Jesus Calls us to Persistent Faith
You see, this woman has much to teach us on the nature of true faith. True faith is a persistent faith, a nagging faith, if you will. In helplessness, it flings itself upon the only one who can help. This woman was desperate, and realized that only Jesus could make her daughter well. So like a fool, she persistently begged Jesus, till he would give in to her request!
This woman’s persistence is encouraged in Jesus’ own teaching. In Luke 11:5-10, Jesus is teaching on prayer, and he tells us of this parable:
“And he said to them, “Which of you who has a friend will go to him at midnight and say to him, ‘Friend, lend me three loaves, for a friend of mine has arrived on a journey, and I have nothing to set before him’; and he will answer from within, ‘Do not bother me; the door is now shut, and my children are with me in bed. I cannot get up and give you anything’? I tell you, though he will not get up and give him anything because he is his friend, yet because of his impudence he will rise and give him whatever he needs. And I tell you, ask, and it will be given to you; seek, and you will find; knock, and it will be opened to you. For everyone who asks receives, and the one who seeks finds, and to the one who knocks it will be opened.” (Luke 11:5–10, ESV)
So the point of the parable isn’t that God is bothered by your prayers, instead its just the opposite! It’s an invitation to pester God. If you go to your neighbors house and knock on the door for a loaf of bread, sure they will be irritated by you, but by your impudence (persistence), your neighbor will get up and give you a loaf of bread just so you will let him sleep! Jesus tells us to pray with that type of audacious persistence.
It’s the same type of persistent faith as the blind beggar Bartimaeus. We will encounter him in Mark 10 when we get there, but here is a blind man sitting by the side of the road, crying out to Jesus, “Jesus, Son of David, have mercy on me!” The crowd rebukes the crazy, old blind man, but he kept crying out all the more. Eventually he gets Jesus’ attention, and his faith makes him well.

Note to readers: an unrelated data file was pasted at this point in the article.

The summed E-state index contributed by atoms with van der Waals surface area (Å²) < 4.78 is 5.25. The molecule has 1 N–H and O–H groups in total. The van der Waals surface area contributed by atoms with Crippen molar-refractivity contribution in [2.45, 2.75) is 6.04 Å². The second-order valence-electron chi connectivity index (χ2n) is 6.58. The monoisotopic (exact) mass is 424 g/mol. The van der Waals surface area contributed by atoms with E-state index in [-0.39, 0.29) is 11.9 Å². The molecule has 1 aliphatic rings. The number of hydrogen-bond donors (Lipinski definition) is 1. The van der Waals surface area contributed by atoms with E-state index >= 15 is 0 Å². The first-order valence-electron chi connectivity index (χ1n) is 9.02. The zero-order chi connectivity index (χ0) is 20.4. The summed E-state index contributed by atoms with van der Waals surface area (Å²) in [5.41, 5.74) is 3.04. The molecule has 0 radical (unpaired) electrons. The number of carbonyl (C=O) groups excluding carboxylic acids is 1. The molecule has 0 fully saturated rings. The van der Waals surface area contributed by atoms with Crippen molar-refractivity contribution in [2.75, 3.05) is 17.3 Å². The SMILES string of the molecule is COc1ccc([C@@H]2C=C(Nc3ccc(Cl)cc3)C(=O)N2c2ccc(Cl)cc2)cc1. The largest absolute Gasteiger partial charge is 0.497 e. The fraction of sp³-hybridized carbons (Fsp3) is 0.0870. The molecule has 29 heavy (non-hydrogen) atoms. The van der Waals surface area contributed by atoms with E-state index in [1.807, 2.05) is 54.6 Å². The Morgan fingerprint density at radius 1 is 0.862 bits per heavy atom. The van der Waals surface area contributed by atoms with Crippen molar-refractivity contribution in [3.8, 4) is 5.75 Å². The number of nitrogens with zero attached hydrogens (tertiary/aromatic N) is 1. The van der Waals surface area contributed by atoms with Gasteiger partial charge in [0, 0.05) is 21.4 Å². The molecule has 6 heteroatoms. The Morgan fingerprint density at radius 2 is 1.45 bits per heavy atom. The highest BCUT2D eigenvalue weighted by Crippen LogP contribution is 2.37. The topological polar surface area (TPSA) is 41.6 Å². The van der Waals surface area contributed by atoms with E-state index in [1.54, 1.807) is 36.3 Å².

True faith is a persistent faith. It is foolishness in the eyes of the world. In desperation, we cry out to God for mercy, but God is pleased by such persistence, because it reveals a heart deeply dependent upon Christ. Anyone can ask once, but to ask over and over again, reveals a deeper and truer faith. Any parent with children understands that a child’s persistent asking, wears you down. This incessant asking maybe annoying, but it’s effective!
With my young children, I get asked the same question fifty times in a single minute. Even just this morning as I’m upstairs getting ready for bed, my youngest daughter, Ellie Grace, asked me over and over again if I could carry her down stairs on my back. Even after I answered, “Yes! I will, whenever I’m ready,” she continues to ask “Ride Daddy’s back?” Now God invites us to do the same thing, only it is not annoying to him. In fact such persistence indicates a true faith and dependence on God. Like children before our Father, we ask him again and again, and by so doing prove the depth of our faith.
God’s Delay Deepens Your Faith
You may wonder why God seems to take so long in answering your prayers, or why he delays in your response, but often God’s delay is meant to deepen your faith. Like this gentile woman, Jesus’ silence is not one of rudeness, but of love, to draw you into a greater faith! In desperation, continue to give yourself to Christ in prayer. Never cease to place your faith in him alone!